23 May 2012

Betting Bryan on Ron Paul vs. Ross Perot

Bryan Caplan, Ron Paul 42 Comments

What I find most amusing about Bryan Caplan’s recent blog post about Ron Paul is that it wouldn’t surprise me if he had no idea just how condescending it is. Anyway, try this part:

Will Paul’s legacy be any more lasting than, say, H. Ross Perot’s? Doherty’s convinced that it will be. I’m still unsure…

Oh. My. Gosh.

You name the terms Bryan and I’m in like Flynn, and I’ll put up $400 to your $100. I propose that we wait until both of them have been dead for at least a year, and then we look at (say) book sales or google searches or (say) thousands of young people who hold memorial services for the guy. Like I say, you think about it and spell out the objective metric(s) and assuming no funny stuff I’m in.

42 Responses to “Betting Bryan on Ron Paul vs. Ross Perot”

  1. Dan says:

    That is a man who just doesn’t get it.

  2. Major_Freedom says:

    “I really don’t see what the big deal with MLK was.” – Klu Klux Klan member.

    • Blackadder says:

      “I really don’t see what the big deal with MLK was.” – Klu Klux Klan member.

      So Bryan Caplan is to Ron Paul as the KKK is to Martin Luther King?

      You need to get out more.

      • Bob Murphy says:

        MF lives in a bubble.

        (Caplan reference.)

        • Blackadder says:

          MF lives in a bubble.
          (Caplan reference.)

          Touche.

          • Ken B says:

            Wouldn’t that burst the bubble?

  3. Tom Woods says:

    That is some deep and serious obliviousness right there.

    • Joseph Fetz says:

      I didn’t know you were allowed to post here.
      ;)

  4. Daniel Kuehn says:

    I’m not sure “condescending” is the right word just because he disagrees on the prospective legacy. I think he’ll make a bigger impact than Ross Perot. Part of that is just that there are people in both parties that were on the same page as Perot as far as deficit concerns, so the Reform Party never really was able to grow into something substantial on its own. Libertarians are more distinct, so Paul’s legacy probably will last a while. But I’m probably with Caplan – a decade out he won’t have much more of a legacy than Ross Perot.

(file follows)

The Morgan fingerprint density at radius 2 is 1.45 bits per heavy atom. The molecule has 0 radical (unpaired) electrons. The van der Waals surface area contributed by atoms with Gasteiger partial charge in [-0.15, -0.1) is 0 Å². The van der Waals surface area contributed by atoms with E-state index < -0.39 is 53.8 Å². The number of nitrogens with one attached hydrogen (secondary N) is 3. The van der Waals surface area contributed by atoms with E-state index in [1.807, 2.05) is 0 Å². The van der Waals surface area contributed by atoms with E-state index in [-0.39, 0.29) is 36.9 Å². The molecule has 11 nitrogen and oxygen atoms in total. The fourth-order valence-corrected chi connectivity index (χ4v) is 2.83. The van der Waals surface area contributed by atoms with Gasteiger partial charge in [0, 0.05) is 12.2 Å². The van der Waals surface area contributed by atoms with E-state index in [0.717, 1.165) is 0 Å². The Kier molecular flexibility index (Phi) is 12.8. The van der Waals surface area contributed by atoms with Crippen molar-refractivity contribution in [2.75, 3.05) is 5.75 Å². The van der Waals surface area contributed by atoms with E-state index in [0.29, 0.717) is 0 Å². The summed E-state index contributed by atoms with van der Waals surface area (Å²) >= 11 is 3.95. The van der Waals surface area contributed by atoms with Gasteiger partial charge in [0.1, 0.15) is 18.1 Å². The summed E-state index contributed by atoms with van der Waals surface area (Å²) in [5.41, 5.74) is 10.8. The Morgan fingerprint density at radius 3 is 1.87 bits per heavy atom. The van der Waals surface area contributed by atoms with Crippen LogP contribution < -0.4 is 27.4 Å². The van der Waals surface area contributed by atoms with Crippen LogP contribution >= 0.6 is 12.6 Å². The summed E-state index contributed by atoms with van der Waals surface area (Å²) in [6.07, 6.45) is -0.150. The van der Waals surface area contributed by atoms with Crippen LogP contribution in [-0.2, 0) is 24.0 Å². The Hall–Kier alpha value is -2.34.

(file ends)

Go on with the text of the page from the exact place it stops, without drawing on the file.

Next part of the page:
Call it “condescending” if you want, but the only alternative would be for me to lie to your face about my honest expectations.

    • Richie says:

      I agree with you, but probably for different reasons. My view is that Paul goes against the grain in conventional politics, i.e., he advocates smaller government, not larger. Therefore, the establishment and its satellites (media) disregard and/or ignore him and others like him. Paul is and Perot was labeled as “kooks” by the mainstream.

    • Richie says:

      I must point out that, in Paul’s case, his advocacy for smaller government is genuine, unlike the Republican party’s false claims for their desire of smaller government. I did not want to lump him in with those frauds.

    • Bob Murphy says:

      I’m not sure “condescending” is the right word just because he disagrees on the prospective legacy.

      Daniel, it is amazing how you and I walk through this world with different glasses. First of all, I’m mildly miffed that you think I consider that part of Caplan’s post to be the condescending part; I was just astounded at that part.

      No, here’s the condescending stuff:

      Even now, it’s tempting to dismiss Paul for his lack of electoral success.

      Paul even has a strange tendency to downplay his libertarian deviations on immigration and abortion for the Republican audiences most likely to appreciate them.

      For starters, what on earth makes Paul so persuasive to so many people? Though I usually agree with Paul’s conclusions, his speeches strike me as rambling, even evasive.